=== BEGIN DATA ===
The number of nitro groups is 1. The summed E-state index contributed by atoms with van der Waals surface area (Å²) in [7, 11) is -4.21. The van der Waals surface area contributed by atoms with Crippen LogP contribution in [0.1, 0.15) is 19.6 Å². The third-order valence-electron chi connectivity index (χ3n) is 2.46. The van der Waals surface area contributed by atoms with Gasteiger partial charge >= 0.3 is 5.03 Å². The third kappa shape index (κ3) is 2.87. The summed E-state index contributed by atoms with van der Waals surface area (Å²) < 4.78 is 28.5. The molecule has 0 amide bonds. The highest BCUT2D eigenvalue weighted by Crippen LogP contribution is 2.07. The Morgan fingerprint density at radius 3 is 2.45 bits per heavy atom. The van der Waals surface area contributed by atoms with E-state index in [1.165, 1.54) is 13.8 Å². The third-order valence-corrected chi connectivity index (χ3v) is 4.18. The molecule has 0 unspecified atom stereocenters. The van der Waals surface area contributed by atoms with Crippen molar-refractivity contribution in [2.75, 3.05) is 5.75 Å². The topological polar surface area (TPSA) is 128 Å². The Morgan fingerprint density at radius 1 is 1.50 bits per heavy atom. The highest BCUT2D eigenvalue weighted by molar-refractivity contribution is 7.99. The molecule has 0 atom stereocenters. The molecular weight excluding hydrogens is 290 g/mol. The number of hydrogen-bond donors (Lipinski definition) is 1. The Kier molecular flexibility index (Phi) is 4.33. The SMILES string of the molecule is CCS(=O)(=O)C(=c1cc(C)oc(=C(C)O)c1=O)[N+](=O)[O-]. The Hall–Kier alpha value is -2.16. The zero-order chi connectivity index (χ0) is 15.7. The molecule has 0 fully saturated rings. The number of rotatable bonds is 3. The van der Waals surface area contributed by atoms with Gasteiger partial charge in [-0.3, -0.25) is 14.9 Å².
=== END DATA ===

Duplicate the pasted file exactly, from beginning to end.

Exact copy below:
The number of nitro groups is 1. The summed E-state index contributed by atoms with van der Waals surface area (Å²) in [7, 11) is -4.21. The van der Waals surface area contributed by atoms with Crippen LogP contribution in [0.1, 0.15) is 19.6 Å². The third-order valence-electron chi connectivity index (χ3n) is 2.46. The van der Waals surface area contributed by atoms with Gasteiger partial charge >= 0.3 is 5.03 Å². The third kappa shape index (κ3) is 2.87. The summed E-state index contributed by atoms with van der Waals surface area (Å²) < 4.78 is 28.5. The molecule has 0 amide bonds. The highest BCUT2D eigenvalue weighted by Crippen LogP contribution is 2.07. The Morgan fingerprint density at radius 3 is 2.45 bits per heavy atom. The van der Waals surface area contributed by atoms with E-state index in [1.165, 1.54) is 13.8 Å². The third-order valence-corrected chi connectivity index (χ3v) is 4.18. The molecule has 0 unspecified atom stereocenters. The van der Waals surface area contributed by atoms with Crippen molar-refractivity contribution in [2.75, 3.05) is 5.75 Å². The topological polar surface area (TPSA) is 128 Å². The Morgan fingerprint density at radius 1 is 1.50 bits per heavy atom. The highest BCUT2D eigenvalue weighted by molar-refractivity contribution is 7.99. The molecule has 0 atom stereocenters. The molecular weight excluding hydrogens is 290 g/mol. The number of hydrogen-bond donors (Lipinski definition) is 1. The Kier molecular flexibility index (Phi) is 4.33. The SMILES string of the molecule is CCS(=O)(=O)C(=c1cc(C)oc(=C(C)O)c1=O)[N+](=O)[O-]. The Hall–Kier alpha value is -2.16. The zero-order chi connectivity index (χ0) is 15.7. The molecule has 0 fully saturated rings. The number of rotatable bonds is 3. The van der Waals surface area contributed by atoms with Gasteiger partial charge in [-0.3, -0.25) is 14.9 Å².